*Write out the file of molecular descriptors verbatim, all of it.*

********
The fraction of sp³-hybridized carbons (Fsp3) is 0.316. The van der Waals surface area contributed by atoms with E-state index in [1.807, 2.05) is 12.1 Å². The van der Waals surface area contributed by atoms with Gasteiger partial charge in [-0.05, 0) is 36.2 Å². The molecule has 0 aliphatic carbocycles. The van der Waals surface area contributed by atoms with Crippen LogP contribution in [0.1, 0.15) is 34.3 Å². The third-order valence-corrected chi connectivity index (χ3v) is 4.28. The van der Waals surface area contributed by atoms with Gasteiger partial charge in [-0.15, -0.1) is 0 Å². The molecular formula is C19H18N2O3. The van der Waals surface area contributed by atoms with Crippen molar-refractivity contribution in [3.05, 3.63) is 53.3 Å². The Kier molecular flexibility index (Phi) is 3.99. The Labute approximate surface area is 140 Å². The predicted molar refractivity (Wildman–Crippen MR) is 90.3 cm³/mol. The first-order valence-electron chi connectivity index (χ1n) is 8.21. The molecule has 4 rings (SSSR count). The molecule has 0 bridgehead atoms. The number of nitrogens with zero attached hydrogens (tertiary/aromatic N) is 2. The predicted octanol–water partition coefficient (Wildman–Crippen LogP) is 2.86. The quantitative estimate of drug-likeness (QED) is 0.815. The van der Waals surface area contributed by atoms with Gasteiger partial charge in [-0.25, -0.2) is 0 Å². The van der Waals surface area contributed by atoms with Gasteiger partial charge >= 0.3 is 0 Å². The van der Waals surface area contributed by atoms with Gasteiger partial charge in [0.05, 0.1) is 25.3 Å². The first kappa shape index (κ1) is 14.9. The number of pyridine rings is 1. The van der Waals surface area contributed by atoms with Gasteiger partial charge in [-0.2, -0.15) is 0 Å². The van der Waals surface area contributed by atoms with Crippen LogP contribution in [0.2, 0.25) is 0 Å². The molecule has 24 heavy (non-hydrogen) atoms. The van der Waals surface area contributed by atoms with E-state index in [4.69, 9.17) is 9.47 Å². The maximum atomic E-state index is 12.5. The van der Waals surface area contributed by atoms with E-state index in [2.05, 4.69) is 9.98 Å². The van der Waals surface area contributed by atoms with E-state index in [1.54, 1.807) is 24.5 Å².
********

The fraction of sp³-hybridized carbons (Fsp3) is 0.316. The van der Waals surface area contributed by atoms with E-state index in [1.807, 2.05) is 12.1 Å². The van der Waals surface area contributed by atoms with Gasteiger partial charge in [-0.05, 0) is 36.2 Å². The molecule has 0 aliphatic carbocycles. The van der Waals surface area contributed by atoms with Crippen LogP contribution in [0.1, 0.15) is 34.3 Å². The third-order valence-corrected chi connectivity index (χ3v) is 4.28. The van der Waals surface area contributed by atoms with Gasteiger partial charge in [-0.15, -0.1) is 0 Å². The molecular formula is C19H18N2O3. The van der Waals surface area contributed by atoms with Crippen molar-refractivity contribution in [3.05, 3.63) is 53.3 Å². The Kier molecular flexibility index (Phi) is 3.99. The Labute approximate surface area is 140 Å². The predicted molar refractivity (Wildman–Crippen MR) is 90.3 cm³/mol. The first-order valence-electron chi connectivity index (χ1n) is 8.21. The molecule has 4 rings (SSSR count). The molecule has 0 bridgehead atoms. The number of nitrogens with zero attached hydrogens (tertiary/aromatic N) is 2. The predicted octanol–water partition coefficient (Wildman–Crippen LogP) is 2.86. The quantitative estimate of drug-likeness (QED) is 0.815. The van der Waals surface area contributed by atoms with Gasteiger partial charge in [-0.25, -0.2) is 0 Å². The van der Waals surface area contributed by atoms with Gasteiger partial charge >= 0.3 is 0 Å². The van der Waals surface area contributed by atoms with Gasteiger partial charge in [0.05, 0.1) is 25.3 Å². The first kappa shape index (κ1) is 14.9. The number of pyridine rings is 1. The van der Waals surface area contributed by atoms with Gasteiger partial charge in [-0.2, -0.15) is 0 Å². The van der Waals surface area contributed by atoms with Crippen LogP contribution in [0.2, 0.25) is 0 Å². The molecule has 24 heavy (non-hydrogen) atoms. The van der Waals surface area contributed by atoms with E-state index in [4.69, 9.17) is 9.47 Å². The maximum atomic E-state index is 12.5. The van der Waals surface area contributed by atoms with E-state index in [2.05, 4.69) is 9.98 Å². The van der Waals surface area contributed by atoms with E-state index in [1.54, 1.807) is 24.5 Å².